Donald Morse - chairman of Oregon Cannabis Business Council - has another idea. In February 2016, his group plans to get a bill introduced in the state legislature that would allow patients to receive tax exemptions at retail outlets by presenting their medical marijuana cards.
"We don't charge tax on anyone else seeking medicine," Morse told The Guardian. "We have to find a way to marry these two systems in a way that's not going to screw over the patients."
2. 'Mom and Pops' going bust
Problem: Why are there so many dispensaries in Oregon? Because licenses are affordable. When Anthony Johnson and New Approach Oregon crafted the bill to legalize cannabis, they wanted to keep the fee for licenses low so that "mom and pop" shops weren't crushed by Big Marijuana.
But the downside to that strategy is an overcrowded market. As Johnny Green noted last summer, "Oregon has the lowest barrier to entry than any other state that has a legal marijuana industry....That combined with the fact that everyone and their grandma wants in on the industry is creating a very crowded Oregon cannabis scene."
Solution: Let the market sort itself out. That's Donald's Morse's advice. "We didn't need all those dispensaries," he told The Guardian. "A lot of people got into it, but they were not well financed and were hanging on by their fingertips. The shake-out has begun. Those with sound business practices will survive, those without are going to fail."
If that seems harsh, take heart with some advice from Johnny Green, who says over-saturation, "doesn't mean that people will be pushed out of the industry by default, but it does mean that those that are in the industry, or are going to get in on the industry, need to step up their game."
3. License speculation is collapsing
Problem: Not everyone who applied for a license is a salt-of-the-earth entrepreneur. Many bought licenses and opened stores in hopes of reselling them for a profit later on when the market boomed. But their scheme has busted, says Sam Chapman of New Economy Consulting.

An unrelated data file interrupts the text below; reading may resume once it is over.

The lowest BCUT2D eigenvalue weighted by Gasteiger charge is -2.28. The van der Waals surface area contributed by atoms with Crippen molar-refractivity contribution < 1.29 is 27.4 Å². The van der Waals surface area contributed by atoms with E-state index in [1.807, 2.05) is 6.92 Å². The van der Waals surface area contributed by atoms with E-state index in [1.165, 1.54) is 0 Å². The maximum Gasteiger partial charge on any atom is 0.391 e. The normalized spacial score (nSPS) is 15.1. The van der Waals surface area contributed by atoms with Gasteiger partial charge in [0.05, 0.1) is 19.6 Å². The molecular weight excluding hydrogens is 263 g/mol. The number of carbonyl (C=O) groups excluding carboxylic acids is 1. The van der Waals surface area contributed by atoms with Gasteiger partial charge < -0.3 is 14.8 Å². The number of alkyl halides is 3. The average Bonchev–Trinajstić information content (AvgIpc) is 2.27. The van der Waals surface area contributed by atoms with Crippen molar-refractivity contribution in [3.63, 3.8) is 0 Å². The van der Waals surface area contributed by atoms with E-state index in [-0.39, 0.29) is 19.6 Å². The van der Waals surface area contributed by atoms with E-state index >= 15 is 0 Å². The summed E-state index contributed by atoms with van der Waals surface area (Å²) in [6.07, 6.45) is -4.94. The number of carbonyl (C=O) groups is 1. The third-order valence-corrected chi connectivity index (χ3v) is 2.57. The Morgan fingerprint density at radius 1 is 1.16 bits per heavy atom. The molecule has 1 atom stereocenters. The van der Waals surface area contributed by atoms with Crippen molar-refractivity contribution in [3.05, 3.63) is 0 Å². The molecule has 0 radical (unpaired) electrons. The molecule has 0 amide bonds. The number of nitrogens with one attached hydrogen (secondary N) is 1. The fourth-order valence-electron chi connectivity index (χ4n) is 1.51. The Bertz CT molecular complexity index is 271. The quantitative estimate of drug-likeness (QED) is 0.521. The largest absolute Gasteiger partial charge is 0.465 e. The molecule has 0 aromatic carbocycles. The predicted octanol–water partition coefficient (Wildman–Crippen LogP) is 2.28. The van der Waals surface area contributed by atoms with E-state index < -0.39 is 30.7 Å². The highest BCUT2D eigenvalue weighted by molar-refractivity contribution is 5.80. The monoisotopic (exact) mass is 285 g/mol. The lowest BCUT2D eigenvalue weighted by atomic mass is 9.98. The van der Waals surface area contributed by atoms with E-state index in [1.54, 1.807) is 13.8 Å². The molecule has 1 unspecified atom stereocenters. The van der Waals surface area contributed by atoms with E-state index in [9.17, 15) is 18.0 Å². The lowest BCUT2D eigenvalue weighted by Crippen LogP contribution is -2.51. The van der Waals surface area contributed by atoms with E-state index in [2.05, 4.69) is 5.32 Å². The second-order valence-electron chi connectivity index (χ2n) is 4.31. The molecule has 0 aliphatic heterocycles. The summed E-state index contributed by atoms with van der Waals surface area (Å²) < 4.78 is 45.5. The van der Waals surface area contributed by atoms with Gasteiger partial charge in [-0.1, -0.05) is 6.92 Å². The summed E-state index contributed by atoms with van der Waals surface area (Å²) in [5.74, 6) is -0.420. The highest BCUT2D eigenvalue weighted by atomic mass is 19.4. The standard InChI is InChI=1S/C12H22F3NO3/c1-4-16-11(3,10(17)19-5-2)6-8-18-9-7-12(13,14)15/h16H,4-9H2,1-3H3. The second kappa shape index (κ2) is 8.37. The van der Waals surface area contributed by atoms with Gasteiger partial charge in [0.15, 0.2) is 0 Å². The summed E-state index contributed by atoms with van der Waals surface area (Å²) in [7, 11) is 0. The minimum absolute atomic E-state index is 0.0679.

"A lot of these licenses trying to sell on the open market have been overpriced," he told Oregon Live, "and a lot of the larger investors looking to acquire the license will continue to wait for those businesses to go under or will (enter the market) through other options."
Solution: Don't panic. The fact that license speculation has turned out to be fool's gold doesn't mean that the industry itself is in peril.
4. Cash-only crisis
Problem: Because cannabis is still illegal under federal law, many banks refuse to conduct business with the marijuana industry. Operating cash-only stores makes business expensive and complicated. It also prevents businesses from getting loans and tax breaks that help other struggling entrepreneurs.
Solution: Patience. Help is on the way!
Last week, CNN reported that Fourth Corner - a credit union created to serve the cannabis industry - could open as soon as January. This could open the doors for similar initiatives in other legal states.
Meanwhile, the Marijuana Businesses Access to Banking Act is gaining momentum in Congress. The bi-partisan bill has been endorsed by high-profile politicians including Senators Harry Reid, Rand Paul and Bernie Sanders.